Paying Comic Creators to Tweet?
On top of comic books, I’m a fan of mixed martial arts (notice the Bloody Elbow link to the side?). In many ways the two industries share a lot of similarities. Both were in relative obscurity just a decade ago, relegated to being nothing more than something overgrown adolescents were fans of. Both were considered a “low form” of entertainment, comics appealing to those barely literate and the stereotypes of the MMA fan were rampant as well. Over that time period, MMA has grown into one of the premier forms of sports today, surpassing boxing as the go to event to watch people pummel each other. During that same time period that MMA exploded into a billion dollar industry, comics had a minor uptick and renaissance, but still struggles to gain the mass acceptance or audience that MMA has.
And that’s why I found an article on Mashable about MMA and social networking so interesting. Unlike the comic industry, MMA, especially the premier brand UFC, has embraced social networking to spread the word about the sport, interacting with fans on a level unlike any other. According to Mashable, the UFC will be taking it a step further, by paying it’s fighters to tweet and build an audience. From the article:
The Ultimate Fighting Championship, the world’s largest mixed martial arts (MMA) organization, is going to award fighters with monetary bonuses for using Twitter, the head of UFC announced at the UFC Fighter Summit in Las Vegas.
UFC and Strikeforce (another MMA promotion company, owned by the UFC) have a unique plan on how to do that. Starting June 1, they will divide their fighters into four categories based on their Twitter follower count. Then, after every three months, three fighters from each category will get a $5,000 bonus based on how many followers they’ve gained, the biggest percentage of new followers gained and the most creative tweets, judged by UFC head Dana White.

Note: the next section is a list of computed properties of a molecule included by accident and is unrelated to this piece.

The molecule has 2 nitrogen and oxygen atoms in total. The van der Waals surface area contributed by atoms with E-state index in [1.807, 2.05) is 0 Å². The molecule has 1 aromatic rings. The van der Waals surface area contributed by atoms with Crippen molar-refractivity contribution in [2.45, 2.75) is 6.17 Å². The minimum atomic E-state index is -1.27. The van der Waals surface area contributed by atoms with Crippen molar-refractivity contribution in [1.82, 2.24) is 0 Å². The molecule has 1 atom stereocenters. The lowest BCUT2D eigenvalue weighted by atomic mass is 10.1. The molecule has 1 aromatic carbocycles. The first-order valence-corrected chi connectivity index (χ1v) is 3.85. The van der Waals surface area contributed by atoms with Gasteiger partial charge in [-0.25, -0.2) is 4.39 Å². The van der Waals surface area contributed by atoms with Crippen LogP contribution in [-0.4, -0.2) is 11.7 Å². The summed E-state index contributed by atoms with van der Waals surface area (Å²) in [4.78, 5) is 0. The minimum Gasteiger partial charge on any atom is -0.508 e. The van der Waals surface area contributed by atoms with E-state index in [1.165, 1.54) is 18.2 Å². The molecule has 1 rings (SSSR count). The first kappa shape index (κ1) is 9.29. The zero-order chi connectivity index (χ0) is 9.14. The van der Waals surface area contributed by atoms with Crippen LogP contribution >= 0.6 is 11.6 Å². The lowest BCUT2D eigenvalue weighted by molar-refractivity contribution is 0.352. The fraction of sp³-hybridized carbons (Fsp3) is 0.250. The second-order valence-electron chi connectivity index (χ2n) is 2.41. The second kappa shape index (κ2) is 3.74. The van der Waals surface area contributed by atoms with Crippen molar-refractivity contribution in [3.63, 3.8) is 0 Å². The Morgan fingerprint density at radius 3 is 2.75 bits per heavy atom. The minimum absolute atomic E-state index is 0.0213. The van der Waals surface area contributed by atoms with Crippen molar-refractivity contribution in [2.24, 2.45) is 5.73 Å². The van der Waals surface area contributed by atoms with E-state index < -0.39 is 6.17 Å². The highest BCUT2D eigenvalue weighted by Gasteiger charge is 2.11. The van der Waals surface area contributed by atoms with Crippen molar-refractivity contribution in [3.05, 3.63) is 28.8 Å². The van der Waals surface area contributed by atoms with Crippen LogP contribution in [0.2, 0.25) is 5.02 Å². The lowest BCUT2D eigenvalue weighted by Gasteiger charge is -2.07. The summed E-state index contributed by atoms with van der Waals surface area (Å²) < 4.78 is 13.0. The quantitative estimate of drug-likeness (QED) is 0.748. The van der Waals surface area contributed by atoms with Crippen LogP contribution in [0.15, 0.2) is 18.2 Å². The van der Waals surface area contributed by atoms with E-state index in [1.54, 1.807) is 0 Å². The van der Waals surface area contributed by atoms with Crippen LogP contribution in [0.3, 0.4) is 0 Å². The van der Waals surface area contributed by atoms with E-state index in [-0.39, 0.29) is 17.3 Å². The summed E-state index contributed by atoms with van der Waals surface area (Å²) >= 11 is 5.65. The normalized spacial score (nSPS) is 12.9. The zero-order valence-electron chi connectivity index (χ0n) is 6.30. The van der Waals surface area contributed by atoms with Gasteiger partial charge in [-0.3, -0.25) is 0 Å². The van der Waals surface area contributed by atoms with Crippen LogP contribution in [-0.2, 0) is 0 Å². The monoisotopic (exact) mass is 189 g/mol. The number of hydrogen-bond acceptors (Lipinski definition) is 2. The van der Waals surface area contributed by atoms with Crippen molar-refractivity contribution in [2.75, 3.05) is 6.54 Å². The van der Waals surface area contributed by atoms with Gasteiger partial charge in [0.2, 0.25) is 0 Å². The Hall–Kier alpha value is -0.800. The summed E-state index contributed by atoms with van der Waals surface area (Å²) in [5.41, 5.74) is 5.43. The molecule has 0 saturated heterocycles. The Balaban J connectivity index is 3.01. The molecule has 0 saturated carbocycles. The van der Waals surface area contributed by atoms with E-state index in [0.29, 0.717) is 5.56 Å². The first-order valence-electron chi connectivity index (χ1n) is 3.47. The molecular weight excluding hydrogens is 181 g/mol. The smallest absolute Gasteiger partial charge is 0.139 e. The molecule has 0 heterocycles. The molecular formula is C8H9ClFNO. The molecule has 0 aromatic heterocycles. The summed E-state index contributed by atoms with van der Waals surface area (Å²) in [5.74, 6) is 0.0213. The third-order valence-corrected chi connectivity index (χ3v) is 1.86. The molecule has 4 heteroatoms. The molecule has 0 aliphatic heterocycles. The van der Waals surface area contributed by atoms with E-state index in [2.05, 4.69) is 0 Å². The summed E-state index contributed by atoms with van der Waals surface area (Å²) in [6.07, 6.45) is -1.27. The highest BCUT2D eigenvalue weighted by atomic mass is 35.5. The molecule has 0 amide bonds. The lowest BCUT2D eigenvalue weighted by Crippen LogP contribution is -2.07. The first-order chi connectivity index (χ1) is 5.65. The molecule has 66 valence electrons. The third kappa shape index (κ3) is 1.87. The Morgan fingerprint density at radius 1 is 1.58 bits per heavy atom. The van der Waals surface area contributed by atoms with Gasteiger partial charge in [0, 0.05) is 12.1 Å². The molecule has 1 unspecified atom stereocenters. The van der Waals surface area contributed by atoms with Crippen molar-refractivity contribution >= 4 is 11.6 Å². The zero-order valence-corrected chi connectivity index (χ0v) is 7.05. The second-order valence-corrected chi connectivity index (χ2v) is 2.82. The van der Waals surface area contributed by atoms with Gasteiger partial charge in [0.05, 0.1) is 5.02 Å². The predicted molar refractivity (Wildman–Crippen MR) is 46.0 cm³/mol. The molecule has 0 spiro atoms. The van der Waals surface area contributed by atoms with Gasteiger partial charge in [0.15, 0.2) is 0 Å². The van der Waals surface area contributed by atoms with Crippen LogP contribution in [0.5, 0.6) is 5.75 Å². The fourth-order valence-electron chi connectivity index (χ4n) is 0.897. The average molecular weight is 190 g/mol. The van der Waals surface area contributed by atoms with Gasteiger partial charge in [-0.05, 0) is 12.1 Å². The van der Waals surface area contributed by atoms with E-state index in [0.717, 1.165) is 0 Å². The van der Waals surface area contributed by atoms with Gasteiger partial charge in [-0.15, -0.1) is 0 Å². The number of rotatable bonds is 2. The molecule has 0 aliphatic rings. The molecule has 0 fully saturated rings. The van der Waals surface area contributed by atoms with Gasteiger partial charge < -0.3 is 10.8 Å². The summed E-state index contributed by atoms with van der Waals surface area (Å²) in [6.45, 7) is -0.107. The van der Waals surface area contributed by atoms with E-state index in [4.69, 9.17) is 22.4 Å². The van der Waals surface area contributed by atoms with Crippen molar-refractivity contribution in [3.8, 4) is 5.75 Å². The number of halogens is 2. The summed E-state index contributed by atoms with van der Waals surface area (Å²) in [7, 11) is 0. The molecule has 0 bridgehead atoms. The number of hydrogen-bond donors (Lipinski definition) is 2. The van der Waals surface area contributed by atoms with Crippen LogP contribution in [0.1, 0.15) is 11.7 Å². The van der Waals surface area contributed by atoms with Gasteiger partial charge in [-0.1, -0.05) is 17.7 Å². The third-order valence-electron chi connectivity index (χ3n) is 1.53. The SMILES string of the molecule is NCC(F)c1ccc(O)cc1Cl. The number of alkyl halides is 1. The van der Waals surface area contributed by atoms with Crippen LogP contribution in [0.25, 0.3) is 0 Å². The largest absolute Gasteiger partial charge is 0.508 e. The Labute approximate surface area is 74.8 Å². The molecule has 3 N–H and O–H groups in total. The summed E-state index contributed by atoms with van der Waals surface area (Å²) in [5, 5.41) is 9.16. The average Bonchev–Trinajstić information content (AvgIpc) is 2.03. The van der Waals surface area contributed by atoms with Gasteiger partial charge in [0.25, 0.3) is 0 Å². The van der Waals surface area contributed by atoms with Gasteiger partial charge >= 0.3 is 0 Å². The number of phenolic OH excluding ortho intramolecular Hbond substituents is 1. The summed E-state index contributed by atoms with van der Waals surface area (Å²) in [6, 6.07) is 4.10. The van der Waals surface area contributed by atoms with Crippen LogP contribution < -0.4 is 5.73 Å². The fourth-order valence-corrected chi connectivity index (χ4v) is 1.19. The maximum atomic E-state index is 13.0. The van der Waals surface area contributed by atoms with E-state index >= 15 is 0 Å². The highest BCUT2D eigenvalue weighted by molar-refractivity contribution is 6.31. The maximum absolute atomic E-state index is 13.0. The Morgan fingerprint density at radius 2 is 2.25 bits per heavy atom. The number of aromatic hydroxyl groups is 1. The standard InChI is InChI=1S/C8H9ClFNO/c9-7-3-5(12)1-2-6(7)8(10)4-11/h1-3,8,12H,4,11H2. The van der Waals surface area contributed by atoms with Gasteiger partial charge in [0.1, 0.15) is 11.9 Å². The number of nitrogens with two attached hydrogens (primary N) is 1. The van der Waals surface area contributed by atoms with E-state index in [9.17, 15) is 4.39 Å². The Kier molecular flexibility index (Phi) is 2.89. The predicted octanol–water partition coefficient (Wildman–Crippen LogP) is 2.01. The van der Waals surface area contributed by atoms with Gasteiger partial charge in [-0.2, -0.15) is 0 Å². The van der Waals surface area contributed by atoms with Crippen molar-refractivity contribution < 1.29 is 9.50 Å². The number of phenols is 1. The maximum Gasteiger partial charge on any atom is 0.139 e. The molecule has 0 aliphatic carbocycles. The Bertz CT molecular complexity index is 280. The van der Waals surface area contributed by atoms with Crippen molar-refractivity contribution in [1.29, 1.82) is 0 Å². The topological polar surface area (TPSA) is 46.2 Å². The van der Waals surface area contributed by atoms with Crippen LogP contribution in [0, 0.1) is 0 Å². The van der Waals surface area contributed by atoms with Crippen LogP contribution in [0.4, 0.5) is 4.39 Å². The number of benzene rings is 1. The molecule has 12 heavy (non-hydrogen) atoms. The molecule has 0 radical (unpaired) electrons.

That’s an impressive way to build even more buzz and get fighters to engage fans and build that important base. That also got me thinking, what if the comic industry embraced this type of thinking as well?
On our Twitter account you can see in various lists, the artists, writers and industry personalities that already use the social networking tool. So why not dive in and embrace it more? There is only so much the press team for publishers can do (and many of those teams have a ways to go to begin with), so why not have these creators go directly to their fans to promote future releases or current projects?
What I currently see on Twitter with this UFC project is fighters begging for new fans. That’ll only go so far and only work so much. Instead, fighters will begin to give a reason why they should be followed. This will also be how it’d shake out if the same sort of program were extended to comic book creators. They’d need to start teasing new projects by posting teaser art or have discussions and Q&As on Twitter. The “making of” will be as important as the final project and most importantly build hype which will hopefully generate into sales.
Fans often factor in writers or artists when they decide to pick up a series, so why not embrace that? Give those creators a monetary incentive to do the job that can no longer only be done by a press team.